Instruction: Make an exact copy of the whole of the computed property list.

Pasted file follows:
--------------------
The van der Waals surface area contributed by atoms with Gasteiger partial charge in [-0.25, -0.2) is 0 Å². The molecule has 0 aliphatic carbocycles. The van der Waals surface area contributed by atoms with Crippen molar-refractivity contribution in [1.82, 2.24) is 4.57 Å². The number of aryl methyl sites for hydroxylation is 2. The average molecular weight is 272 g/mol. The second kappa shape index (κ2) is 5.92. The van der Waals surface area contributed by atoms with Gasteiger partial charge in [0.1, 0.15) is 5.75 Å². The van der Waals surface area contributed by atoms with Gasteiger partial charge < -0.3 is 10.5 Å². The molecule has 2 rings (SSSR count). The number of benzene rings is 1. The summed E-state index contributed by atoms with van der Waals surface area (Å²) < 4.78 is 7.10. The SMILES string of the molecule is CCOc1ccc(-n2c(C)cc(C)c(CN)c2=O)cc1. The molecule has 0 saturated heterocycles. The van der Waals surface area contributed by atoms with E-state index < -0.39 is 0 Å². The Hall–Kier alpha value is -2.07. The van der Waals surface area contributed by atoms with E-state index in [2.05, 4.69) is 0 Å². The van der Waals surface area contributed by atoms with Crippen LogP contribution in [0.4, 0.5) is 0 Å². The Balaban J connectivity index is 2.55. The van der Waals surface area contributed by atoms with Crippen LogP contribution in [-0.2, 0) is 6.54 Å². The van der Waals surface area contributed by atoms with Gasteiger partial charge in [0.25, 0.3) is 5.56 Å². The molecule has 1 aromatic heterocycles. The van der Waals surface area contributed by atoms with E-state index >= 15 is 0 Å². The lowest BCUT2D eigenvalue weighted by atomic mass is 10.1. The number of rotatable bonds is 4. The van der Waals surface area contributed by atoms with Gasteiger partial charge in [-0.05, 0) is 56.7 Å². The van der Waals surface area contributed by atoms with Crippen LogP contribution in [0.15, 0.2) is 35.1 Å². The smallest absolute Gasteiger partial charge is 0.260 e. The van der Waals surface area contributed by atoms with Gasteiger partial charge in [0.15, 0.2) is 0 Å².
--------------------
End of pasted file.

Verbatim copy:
The van der Waals surface area contributed by atoms with Gasteiger partial charge in [-0.25, -0.2) is 0 Å². The molecule has 0 aliphatic carbocycles. The van der Waals surface area contributed by atoms with Crippen molar-refractivity contribution in [1.82, 2.24) is 4.57 Å². The number of aryl methyl sites for hydroxylation is 2. The average molecular weight is 272 g/mol. The second kappa shape index (κ2) is 5.92. The van der Waals surface area contributed by atoms with Gasteiger partial charge in [0.1, 0.15) is 5.75 Å². The van der Waals surface area contributed by atoms with Gasteiger partial charge < -0.3 is 10.5 Å². The molecule has 2 rings (SSSR count). The number of benzene rings is 1. The summed E-state index contributed by atoms with van der Waals surface area (Å²) < 4.78 is 7.10. The SMILES string of the molecule is CCOc1ccc(-n2c(C)cc(C)c(CN)c2=O)cc1. The molecule has 0 saturated heterocycles. The van der Waals surface area contributed by atoms with E-state index < -0.39 is 0 Å². The Hall–Kier alpha value is -2.07. The van der Waals surface area contributed by atoms with E-state index in [2.05, 4.69) is 0 Å². The van der Waals surface area contributed by atoms with Crippen LogP contribution in [0.4, 0.5) is 0 Å². The Balaban J connectivity index is 2.55. The van der Waals surface area contributed by atoms with Crippen LogP contribution in [-0.2, 0) is 6.54 Å². The van der Waals surface area contributed by atoms with Gasteiger partial charge in [0.25, 0.3) is 5.56 Å². The molecule has 1 aromatic heterocycles. The van der Waals surface area contributed by atoms with E-state index >= 15 is 0 Å². The lowest BCUT2D eigenvalue weighted by atomic mass is 10.1. The number of rotatable bonds is 4. The van der Waals surface area contributed by atoms with Gasteiger partial charge in [-0.05, 0) is 56.7 Å². The van der Waals surface area contributed by atoms with Crippen LogP contribution in [0.15, 0.2) is 35.1 Å². The smallest absolute Gasteiger partial charge is 0.260 e. The van der Waals surface area contributed by atoms with Gasteiger partial charge in [0.15, 0.2) is 0 Å².